It appears that this boy, Thomas Carroll (Raphael Sbarge), has been abused, but there is not enough specific proof to make a charge against the parents who have brought him in to the hospital. Perhaps the boy has been burning himself, the arm broken during amateur sports, etc. Charging parents with such crimes demands a long-term commitment and far more extensive evidence; and like most of the adults in this film, the intern, about to finish up his residency, is fearful of how it might affect his own career.

        But seeing this handsome young boy, Larry is convinced he has come across the perfect focus for his film. The problem is how to approach the kid who is being sent home the next morning.

        We have already been shown the mad series of events that have led up to Thomas’ hospital visit, and by introducing this second “hero,” Bressan has opened another up another framework in which to tell his story: a firsthand dramatic account of what abuse truly looks like up-close, not simply existing as a statistic or instance of photographic evidence. Yet Larry can do nothing but look in with doctor through a glass wall to watch the boy slowly coming back in consciousness. What Larry has almost forgotten is that he wears a T-shirt with the question, “Are you being abused?” with his personal telephone number.

         And a few days later he receives a call from Thomas, asking him to meet on Sunday morning, evidently the one regular time when the boy is permitted to leave the house. Larry meets up with the boy and after some clumsy moments he suggests they go for a coffee, but when the boy resists, changes their breakfast location to his own apartment. So does the film shift yet again as Larry, eager to get information from Thomas, finds himself describing the several men in the photos strewn about his room, open evidence of his own gay sexuality and former job as a male model. In this first meeting it appears that Larry spends more time describing his own past experiences than the boy expresses his daily terrors and personal suffering. At one point when the conversation shifts, Thomas asks the obvious question, “is Larry gay?” responding that he too is gay without any close friends at the moment. Thomas will not even shower with his classmates, afraid that they will discover the burns tattooed into his chest.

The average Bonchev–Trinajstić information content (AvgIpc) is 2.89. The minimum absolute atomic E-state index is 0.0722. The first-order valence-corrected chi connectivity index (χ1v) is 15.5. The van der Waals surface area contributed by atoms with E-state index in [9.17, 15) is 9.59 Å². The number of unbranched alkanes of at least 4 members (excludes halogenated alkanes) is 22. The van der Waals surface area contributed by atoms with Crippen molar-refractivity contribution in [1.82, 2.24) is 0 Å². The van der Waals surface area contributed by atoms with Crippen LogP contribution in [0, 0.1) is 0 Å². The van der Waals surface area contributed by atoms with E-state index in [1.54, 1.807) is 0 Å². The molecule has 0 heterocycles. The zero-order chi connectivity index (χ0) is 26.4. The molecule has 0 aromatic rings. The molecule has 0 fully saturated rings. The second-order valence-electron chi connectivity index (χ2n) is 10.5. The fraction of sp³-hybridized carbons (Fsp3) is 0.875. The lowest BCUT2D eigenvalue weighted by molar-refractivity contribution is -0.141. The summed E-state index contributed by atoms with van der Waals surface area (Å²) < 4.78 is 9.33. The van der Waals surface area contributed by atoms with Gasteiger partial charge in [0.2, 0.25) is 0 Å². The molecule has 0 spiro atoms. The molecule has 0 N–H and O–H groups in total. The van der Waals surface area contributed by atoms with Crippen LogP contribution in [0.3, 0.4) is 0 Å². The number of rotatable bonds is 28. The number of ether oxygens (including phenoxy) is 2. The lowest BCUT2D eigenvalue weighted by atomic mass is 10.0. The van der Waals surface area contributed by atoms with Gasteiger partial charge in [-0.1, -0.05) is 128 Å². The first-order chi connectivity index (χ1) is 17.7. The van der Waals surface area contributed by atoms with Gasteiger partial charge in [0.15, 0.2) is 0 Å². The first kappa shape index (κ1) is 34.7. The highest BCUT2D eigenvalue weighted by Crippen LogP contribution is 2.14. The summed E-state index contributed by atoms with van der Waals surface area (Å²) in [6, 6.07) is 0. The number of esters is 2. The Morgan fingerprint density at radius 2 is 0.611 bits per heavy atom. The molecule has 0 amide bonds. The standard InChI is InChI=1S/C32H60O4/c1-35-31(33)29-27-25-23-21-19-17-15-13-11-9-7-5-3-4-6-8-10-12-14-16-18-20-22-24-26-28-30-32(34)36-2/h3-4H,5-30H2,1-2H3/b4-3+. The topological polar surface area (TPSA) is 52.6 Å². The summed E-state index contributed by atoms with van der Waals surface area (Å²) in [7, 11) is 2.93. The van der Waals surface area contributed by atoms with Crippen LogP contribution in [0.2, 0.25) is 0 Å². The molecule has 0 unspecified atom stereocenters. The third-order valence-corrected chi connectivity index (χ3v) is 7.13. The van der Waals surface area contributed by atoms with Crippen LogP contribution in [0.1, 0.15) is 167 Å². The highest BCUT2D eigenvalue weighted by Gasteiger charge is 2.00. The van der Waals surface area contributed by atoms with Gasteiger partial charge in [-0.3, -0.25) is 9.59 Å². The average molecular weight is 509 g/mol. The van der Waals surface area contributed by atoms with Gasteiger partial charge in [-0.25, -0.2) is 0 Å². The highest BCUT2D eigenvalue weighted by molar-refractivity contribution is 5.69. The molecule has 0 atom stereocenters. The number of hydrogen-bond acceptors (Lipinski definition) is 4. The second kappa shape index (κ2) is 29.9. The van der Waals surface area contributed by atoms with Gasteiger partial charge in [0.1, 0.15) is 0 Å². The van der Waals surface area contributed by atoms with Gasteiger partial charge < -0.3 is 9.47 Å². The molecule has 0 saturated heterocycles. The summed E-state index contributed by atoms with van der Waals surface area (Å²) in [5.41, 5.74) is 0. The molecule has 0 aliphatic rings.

Almost immediately the two develop a rapport, as Larry offers him a beer—the first of the elder’s illegal and irresponsible actions—and a stick of Trident to cover up the smell when the boy returns home, evidence that he knows the significance of his actions. And over their next couple of get-togethers, the director increasingly entrusts his camera to Thomas, not only eliciting a terrifying and fascinating confession from the boy, but enlisting his help in making other shoots such as those he does of playground adult abuse.

      Just as his film takes on greater resonance with the presence of Thomas, so do we, the audience of his film, begin to comprehend the cycles of abuse in better terms. We learn, for example, that Thomas still loves his parents despite the horrible things they do to him, arguing that between their sudden eruptions of hate, they show him love, help him to mend, allow him to sleep between them, and shower him with attention. Not only do we begin to understand why so many abuse victims do not immediately run away from the source of their torture, but in some respects embrace it, becoming unknowing triggers for further abuse as they begin to truly believe that they, in fact, have done something worthy of their punishments.